With a Master's Degree in Art Education, and over 10 years of classroom teaching experience, I know how to create engaging and approachable teaching content!

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Thanks for visiting my studio!  Bringing batik and education together into this course has united two of my biggest passions (I have many more!) into an opportunity that will be both memorable and meaningful.  I believe that when you do something you’re passionate about, the commitment is evident and the details will stand out to those who experience your work.  I feel very confident that the Dyer’s Workshop will provide you with a thorough and approachable introduction to the world of batik, and I have thoughtfully planned each lesson, module and demonstration with all learners in mind.  Please contact me with any feedback or any questions you might have.  Also, keep in mind that batik is not like traditional painting!  



There’s a reason why there are 10 million painters who want to teach you acrylic and watercolor but so few batik tutorials. Batik can be both expressive and exact, free flowing and precise. But it always requires both careful attention and an open mind. And it’s MESSY!  If you are looking for a simple hobby you can do at your desk, I’d suggest finding tutorials to learn drawing, painting or other equally enriching art forms. 


Batik also requires adaptability and resilience.  Few, if any, of my pieces EVER come out the way I expect, which is why I'm still so drawn to it.  Having a willingness to embrace the unexpected will be crucial to your enjoyment of batik, ESPECIALLY starting out. 


Self-discovery through exploration is a tenet of the course. You can fully expect that this course will cover all the basics (and then some) to set you on your path, but you should also know that excellence in fine craft and art comes through experience.


If you are a perfectionist, or if you are looking for a step by step, make and take style workshop, there are plenty of other course offerings that will be creative and fulfilling. If I can give you one piece of advice heading into your workshop it is the advice my master teacher gave her students when I started teaching, and I’ve given to my students since then- MESS IT UP? DRESS IT UP!



Before agreeing to the course, make sure you can accommodate the following 

  1. Time to Work- Batik is an artwork that takes place in stages.  You wax, you dye, you dry, you repeat! If you're starting a new stage of your work, it’s important to set aside at least an hour or more in order to work through this stage of your project.  Once you start mixing your dyes, there will be a set amount of time when you'll want to use them, as well as set times for your project to soak and then dry.  Not setting aside time to monitor your work will most likely leave you with unsatisfactory results.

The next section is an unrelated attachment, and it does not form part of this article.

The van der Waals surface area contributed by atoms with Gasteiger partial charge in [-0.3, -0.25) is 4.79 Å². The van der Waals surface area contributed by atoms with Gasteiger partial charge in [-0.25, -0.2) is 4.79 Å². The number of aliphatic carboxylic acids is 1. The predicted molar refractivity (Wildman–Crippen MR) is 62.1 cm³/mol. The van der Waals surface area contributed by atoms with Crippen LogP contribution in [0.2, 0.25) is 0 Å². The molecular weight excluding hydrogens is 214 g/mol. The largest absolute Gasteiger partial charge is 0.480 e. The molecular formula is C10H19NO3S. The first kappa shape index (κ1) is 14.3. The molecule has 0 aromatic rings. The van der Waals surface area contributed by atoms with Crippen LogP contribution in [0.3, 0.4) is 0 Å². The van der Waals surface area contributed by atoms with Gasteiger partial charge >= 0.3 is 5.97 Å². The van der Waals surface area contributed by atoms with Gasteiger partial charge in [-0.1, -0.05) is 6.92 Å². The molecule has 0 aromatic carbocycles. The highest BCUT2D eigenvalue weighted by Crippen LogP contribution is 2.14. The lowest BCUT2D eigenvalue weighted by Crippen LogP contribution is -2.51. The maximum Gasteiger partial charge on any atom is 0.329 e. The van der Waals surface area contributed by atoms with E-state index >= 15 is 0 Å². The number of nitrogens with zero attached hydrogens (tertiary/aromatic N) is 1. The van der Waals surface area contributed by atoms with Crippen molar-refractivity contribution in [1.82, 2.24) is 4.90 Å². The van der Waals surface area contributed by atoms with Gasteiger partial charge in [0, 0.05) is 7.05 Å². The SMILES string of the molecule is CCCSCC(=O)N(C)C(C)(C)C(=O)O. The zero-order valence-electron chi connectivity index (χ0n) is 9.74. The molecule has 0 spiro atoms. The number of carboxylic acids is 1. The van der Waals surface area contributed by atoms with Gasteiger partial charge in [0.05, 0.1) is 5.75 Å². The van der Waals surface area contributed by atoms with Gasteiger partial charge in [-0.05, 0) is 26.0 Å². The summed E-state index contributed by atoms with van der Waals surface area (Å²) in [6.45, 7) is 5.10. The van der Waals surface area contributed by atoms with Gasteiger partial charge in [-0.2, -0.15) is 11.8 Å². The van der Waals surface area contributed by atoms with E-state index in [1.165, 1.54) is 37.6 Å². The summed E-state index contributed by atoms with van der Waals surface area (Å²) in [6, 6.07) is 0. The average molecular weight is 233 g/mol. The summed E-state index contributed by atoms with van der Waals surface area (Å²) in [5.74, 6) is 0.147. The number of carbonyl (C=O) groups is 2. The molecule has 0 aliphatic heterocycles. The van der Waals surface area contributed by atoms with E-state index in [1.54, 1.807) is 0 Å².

2. A waxing space- Batik is messy and takes a little bit of room to maneuver.  When batiking, you’ll be working on a flat surface (like a watercolor artist), so a clean table top to place your textile (especially if you’re working on a longer scarf), and your wax tools is necessary.  Your work surface can ideally be in a ventilated room as well. Your soy wax will melt in your wax warmer at a low temperature, and some people think it smells like baking goods.  There are no noxious fumes, but if the smell is bothersome, work near an open window (or outside like I do!)

  3. A Dyeing Station- A place for dyeing your projects is next.  This could of course be the same as your waxing space, but it might not.  Trying to mix dyes, soak projects, and clean up without dripping the dyes will be next to impossible.  Again, I like to work outside, but if that’s not an option, a laundry room, an unfinished basement, a garage, etc. Again ventilation is ideal, at least when mixing your dyes.  

  4. A DRYing Station - An old collapsible clothes rack, a clothesline outside, I’ve even strung a string across a bathtub.  But you’ll need a place to hang your work when you pull it out of a soaking wet bath.  

  5. Chemical Sensitivity - I cover in detail proper protection when mixing dyes and chemicals, however if you have a particular sensitivity to chemicals, a batik workshop is probably not for you.

Workshop Interest

Interested in a workshop? If you're not ready for a full course commitment, drop me your email and I'll send you an instant download of my first steps batik course.  Folllow the 8 page project plan from a master educator to get started on your first batik project with no fuss.

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